US President Donald Trump has fired Secretary of State Rex Tillerson, naming CIA Director Mike Pompeo as his replacement.
Thanking Mr Tillerson for his service, Mr Trump tweeted that his new top diplomat would do “a fantastic job”.
Mr Tillerson, a former chief executive of ExxonMobil, was only appointed to the job just over a year ago.
The president also nominated Gina Haspel to become the first female director of the CIA.
What was Trump’s reason?
Speaking to reporters outside the White House on Tuesday, Mr Trump said his differences with Mr Tillerson came down to personal “chemistry”.
“We got along actually quite well, but we disagreed on things,” said the president.
“When you look at the Iran deal, I think it’s terrible. I guess he thought it was OK.
“I wanted to either break it or do something and he felt a little bit differently, so we were not really thinking the same.
“With Mike, Mike Pompeo, we have a very similar thought process. I think it’s going to go very well.
“Rex is a very good man, I like Rex a lot.”
Mr Tillerson is the latest in a long list of senior officials who have either resigned or been fired since Mr Trump took office.
How was Tillerson fired?
The Department of State said Mr Tillerson had not spoken to the president and was “unaware of the reason” for his firing.
Under Secretary Steve Goldstein said: “The Secretary had every intention of staying because of the critical progress made in national security.”
Mr Goldstein himself was fired later on Tuesday by the White House.
According to the Associated Press, White House chief of staff John Kelly called Mr Tillerson on Friday and advised him to watch out for a presidential tweet about him.
Mr Kelly did not tell Mr Tillerson when the tweet would be posted or what it might say, reports the news agency.
The secretary of state was on an official tour of Africa last week when he was caught unawares by Mr Trump’s agreement to meet North Korean leader Kim Jong-un.
The top US diplomat’s team said he was feeling unwell on Saturday and later in the weekend the state department said he would cut short his tour by a day.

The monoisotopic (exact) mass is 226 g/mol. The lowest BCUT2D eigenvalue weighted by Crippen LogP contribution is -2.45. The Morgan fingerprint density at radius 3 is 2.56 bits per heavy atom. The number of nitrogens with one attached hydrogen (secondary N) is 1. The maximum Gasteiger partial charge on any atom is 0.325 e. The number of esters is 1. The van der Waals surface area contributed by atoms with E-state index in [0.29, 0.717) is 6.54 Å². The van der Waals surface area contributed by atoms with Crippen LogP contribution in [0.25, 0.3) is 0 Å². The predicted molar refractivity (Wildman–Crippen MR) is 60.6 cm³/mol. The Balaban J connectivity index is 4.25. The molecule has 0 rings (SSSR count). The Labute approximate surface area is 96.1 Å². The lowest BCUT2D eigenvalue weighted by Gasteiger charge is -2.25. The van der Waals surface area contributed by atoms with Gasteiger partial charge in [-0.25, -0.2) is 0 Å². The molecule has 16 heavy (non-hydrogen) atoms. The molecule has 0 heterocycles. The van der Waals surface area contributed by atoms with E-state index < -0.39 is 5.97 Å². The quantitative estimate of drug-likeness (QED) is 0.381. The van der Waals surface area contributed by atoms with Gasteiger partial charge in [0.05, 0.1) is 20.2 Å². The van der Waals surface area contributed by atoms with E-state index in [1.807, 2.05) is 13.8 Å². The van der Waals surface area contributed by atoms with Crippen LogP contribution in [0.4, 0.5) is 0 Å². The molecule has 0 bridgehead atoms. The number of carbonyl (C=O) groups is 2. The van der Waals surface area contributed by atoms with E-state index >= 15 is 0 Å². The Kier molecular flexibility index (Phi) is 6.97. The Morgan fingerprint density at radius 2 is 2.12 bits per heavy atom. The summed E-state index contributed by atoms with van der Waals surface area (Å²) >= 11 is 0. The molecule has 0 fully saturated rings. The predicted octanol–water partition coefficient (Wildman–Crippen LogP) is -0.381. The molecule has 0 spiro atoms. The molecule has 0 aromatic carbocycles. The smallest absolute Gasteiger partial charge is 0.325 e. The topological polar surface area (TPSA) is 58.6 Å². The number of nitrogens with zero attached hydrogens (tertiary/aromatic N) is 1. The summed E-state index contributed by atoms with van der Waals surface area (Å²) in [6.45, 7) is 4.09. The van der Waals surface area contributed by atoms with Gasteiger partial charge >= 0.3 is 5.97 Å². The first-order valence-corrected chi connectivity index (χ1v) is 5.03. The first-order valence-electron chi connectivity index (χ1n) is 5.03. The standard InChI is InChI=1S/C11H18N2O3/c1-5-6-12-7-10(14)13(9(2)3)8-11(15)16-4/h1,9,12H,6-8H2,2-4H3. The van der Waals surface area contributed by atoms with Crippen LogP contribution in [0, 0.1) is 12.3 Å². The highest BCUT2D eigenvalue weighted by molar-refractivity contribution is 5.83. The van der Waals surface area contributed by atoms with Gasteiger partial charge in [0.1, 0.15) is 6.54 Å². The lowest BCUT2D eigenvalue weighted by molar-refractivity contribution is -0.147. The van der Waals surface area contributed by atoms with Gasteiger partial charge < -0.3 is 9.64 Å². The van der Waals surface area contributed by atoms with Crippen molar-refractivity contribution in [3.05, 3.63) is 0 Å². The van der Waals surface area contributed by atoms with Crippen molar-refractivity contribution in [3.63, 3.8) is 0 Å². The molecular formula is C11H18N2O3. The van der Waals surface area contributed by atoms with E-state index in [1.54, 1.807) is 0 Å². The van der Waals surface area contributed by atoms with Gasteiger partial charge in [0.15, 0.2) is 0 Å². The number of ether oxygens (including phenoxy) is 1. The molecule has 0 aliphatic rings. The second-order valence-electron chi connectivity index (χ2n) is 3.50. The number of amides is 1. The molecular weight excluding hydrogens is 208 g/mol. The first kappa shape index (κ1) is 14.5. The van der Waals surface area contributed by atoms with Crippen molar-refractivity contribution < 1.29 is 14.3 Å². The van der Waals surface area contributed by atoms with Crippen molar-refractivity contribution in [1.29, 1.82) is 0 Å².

“I felt like, look, I just need to get back,” Mr Tillerson told reporters on his plane home, reports the Washington Post.
The 65-year-old arrived back in Washington before dawn on Tuesday to learn he was out of a job a few hours later.
Working relationship quickly soured
Analysis by Anthony Zurcher, BBC News, Washington
Rex Tillerson, who as a long-time corporate executive was an unconventional pick for secretary of state, seemed like he was on thin ice from very early on in his administration tenure.
He was distrusted by veteran State Department employees, who viewed him as an outside interloper with little affinity for the organisation he headed. The president, initially enamoured with the brash Texan, quickly appeared to sour on his pick, as he frequently broke with the White House line on foreign policy.
Reportedly calling the president a moron (intensified by a choice expletive) certainly didn’t help, either.
Mr Tillerson did manage to hang around through those earlier controversies, outliving his earlier expectations that he would be gone by year’s end. Instead he made it to March, but it was clear that this was a move some time in the making, given that Mr Trump already had successor Mike Pompeo lined up to take over the reins.
Just last week Mr Trump tweeted that he had a few more staff changes he wanted to make. Now it’s clear he had one move in particular in mind.
Who are the nominees?
A US Senate report found that Ms Haspel ran a notorious CIA prison in Thailand, where prisoners were waterboarded in 2002.
The CIA deputy director was also accused of destroying dozens of videotapes of interrogations at the camp.
Mr Pompeo is a former hardline conservative Republican lawmaker from Kansas and a Trump loyalist.
In 2014, he defended the CIA officers who waterboarded detainees as “patriots”.
Both the new secretary of state and CIA director will have to be confirmed by the Senate.
Why was Tillerson fired?
Reports had swirled since last year of a schism in the Trump administration between the commander-in-chief and his top diplomat.
Last October Mr Tillerson was forced to convene a news conference to deny claims he planned to quit, though he did not address a report that he had referred to his boss as a moron after a Pentagon meeting.
Last autumn, Mr Trump publicly undercut the former Texas oilman by tweeting that he was “wasting his time” trying to negotiate with North Korea.
In December, the secretary of state departed from administration talking points when he offered to begin direct talks with Pyongyang without preconditions.
The White House – which insisted North Korea must first accept any negotiations would be about giving up its nuclear arsenal – distanced itself from his remarks.
Mr Tillerson was reported to be astonished at how little Mr Trump grasped the basics of foreign policy.
The Republican president, meanwhile, was irritated by Mr Tillerson’s body language during meetings, the New York Times reported.
The secretary of state was said to roll his eyes or slouch when he disagreed with Mr Trump’s decisions.